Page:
Recycling is usually a goal for any resource-conscious scientist. Thanks to new research from the University of Illinois, that mission can now be fulfilled in as faraway applications as tissue staining.

Old-world methods for analyzing bodily tissue for disease diagnosis involve applying a chemical stain or dye over and over again, so that transparent tissue can show malformations in greater relief. If the tissue needs to be checked for multiple purposes, even more tissues are needed. Not only does this take time, but it requires extra dye, tissue, and leaves more room for that inevitable variable: human error. A new contender could be on the horizon.

"This approach promises to have immediate and long-term impact in changing pathology to a multiplexed molecular science — in both research and clinical practice," said Professor Rohit Bhargava, senior author of a new study detailing the technique, in a statement. Scientists currently look at many different types of tissue, including brain cells, breast tissue, prostate biopsies, and skin samples. Without the hassle of physical stains, researchers will be able to “paint” infrared light onto these tissues and see it digitally as many times as they’d like, for whichever stain they prefer.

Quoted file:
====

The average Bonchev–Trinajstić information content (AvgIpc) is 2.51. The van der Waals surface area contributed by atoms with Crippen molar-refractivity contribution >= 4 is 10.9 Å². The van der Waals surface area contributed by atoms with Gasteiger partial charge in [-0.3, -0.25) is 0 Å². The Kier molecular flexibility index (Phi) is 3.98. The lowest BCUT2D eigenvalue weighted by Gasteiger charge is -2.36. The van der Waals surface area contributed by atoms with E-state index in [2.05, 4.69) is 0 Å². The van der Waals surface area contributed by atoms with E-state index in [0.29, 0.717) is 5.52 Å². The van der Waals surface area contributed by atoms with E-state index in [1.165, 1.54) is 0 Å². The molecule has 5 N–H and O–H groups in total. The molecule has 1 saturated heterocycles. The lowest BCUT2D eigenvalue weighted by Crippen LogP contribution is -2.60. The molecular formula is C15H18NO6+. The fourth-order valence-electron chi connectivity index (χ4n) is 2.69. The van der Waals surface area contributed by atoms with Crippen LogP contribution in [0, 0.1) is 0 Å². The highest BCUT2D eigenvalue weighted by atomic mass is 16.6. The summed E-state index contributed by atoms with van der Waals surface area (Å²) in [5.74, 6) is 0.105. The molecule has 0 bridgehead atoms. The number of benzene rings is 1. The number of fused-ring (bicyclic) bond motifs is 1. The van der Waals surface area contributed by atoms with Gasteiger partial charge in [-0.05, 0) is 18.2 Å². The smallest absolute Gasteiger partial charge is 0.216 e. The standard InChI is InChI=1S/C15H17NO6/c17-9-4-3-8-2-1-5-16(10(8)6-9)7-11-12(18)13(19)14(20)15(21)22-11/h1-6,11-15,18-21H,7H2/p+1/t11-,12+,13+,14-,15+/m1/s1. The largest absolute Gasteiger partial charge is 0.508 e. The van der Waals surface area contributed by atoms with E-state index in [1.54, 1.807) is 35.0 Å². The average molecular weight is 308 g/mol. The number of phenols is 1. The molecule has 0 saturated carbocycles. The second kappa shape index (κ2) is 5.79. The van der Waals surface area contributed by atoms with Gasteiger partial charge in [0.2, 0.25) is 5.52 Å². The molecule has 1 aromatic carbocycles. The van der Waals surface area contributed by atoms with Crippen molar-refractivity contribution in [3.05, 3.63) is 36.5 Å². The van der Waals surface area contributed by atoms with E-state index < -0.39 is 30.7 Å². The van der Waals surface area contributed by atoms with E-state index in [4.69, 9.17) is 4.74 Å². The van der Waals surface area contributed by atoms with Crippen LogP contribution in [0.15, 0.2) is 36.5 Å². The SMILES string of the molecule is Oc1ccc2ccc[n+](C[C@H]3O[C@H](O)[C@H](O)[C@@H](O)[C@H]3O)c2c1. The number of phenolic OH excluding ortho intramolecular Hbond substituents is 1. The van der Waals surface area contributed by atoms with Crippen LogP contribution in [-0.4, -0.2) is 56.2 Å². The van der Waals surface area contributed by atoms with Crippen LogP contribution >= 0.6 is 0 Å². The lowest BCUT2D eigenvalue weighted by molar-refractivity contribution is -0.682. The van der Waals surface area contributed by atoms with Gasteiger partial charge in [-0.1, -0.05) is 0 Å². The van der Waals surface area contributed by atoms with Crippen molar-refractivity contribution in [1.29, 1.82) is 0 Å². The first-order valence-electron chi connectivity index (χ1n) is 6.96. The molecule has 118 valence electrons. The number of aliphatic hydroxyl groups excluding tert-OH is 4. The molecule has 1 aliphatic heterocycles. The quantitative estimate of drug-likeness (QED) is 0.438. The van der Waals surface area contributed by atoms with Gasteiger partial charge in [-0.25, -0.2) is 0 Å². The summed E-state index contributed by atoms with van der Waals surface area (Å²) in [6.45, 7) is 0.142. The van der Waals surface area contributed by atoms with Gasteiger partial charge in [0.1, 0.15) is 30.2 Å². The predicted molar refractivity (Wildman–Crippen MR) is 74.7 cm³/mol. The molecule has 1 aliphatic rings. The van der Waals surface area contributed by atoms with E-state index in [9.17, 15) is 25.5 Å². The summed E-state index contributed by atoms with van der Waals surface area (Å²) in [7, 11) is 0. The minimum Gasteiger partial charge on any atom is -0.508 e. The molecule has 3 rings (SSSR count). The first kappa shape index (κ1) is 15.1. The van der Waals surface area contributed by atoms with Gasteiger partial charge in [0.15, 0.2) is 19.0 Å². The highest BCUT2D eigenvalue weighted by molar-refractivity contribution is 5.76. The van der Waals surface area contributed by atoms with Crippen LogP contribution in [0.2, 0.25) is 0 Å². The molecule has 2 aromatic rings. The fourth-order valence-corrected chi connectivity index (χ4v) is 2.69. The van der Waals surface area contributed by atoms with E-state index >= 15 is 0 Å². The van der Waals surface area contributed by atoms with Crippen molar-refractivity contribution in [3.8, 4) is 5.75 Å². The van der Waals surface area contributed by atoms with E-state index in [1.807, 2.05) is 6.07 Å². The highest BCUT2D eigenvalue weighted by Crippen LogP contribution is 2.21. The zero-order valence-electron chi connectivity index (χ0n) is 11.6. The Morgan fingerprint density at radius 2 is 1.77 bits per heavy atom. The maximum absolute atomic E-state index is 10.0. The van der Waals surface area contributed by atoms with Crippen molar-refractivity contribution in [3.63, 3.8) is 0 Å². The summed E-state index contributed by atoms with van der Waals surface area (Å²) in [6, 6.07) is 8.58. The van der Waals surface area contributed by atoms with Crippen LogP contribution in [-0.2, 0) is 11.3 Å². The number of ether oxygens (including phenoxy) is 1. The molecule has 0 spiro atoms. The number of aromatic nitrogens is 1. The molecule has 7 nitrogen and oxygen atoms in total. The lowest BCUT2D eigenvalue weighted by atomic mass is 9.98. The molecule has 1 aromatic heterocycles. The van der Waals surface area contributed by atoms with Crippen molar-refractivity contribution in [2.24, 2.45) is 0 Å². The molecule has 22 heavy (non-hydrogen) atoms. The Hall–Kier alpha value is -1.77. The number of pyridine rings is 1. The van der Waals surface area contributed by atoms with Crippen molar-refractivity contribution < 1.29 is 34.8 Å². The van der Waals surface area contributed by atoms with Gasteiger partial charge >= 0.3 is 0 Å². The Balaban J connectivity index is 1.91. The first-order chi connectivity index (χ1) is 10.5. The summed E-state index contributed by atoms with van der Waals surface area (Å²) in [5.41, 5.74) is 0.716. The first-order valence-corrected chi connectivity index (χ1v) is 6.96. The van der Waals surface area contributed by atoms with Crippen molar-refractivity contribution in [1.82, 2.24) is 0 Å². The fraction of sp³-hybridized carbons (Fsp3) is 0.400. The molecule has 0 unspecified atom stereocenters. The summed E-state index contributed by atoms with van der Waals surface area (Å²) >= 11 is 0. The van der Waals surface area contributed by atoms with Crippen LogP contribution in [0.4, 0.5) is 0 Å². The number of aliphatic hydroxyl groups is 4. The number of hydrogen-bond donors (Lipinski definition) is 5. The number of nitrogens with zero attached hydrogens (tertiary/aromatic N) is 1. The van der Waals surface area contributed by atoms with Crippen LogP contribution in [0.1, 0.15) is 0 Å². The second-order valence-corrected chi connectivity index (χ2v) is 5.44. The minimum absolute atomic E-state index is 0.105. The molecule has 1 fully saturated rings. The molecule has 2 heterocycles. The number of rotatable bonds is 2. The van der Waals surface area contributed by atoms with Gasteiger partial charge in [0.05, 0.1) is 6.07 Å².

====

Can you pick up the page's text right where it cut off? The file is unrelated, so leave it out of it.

The process begins similar to normal tissue sampling, by slicing the desired tissues very thin. But rather than lay them in a solution of chemicals, Bhargava and his team scan the tissues with infrared light. These images then get transferred from the microscope to a digital copy on the computer, where a special program can overlay various stain patterns. This last step eliminates the problem of choosing what to stain for, as one biopsy may only allow for one type of stain.

"One of the bottlenecks in automated pathology is the extensive processing that must be applied to stained images to correct for staining artifacts and inconsistencies," said David Mayerich, first author of the study. "The ability to apply stains uniformly across multiple samples could make these initial image processing steps significantly easier and more robust."

Source: Mayerich D, Walsh M, Kadjacsy-Balla A, et al. Stain-less staining for computed histopathology. Technology. 2015.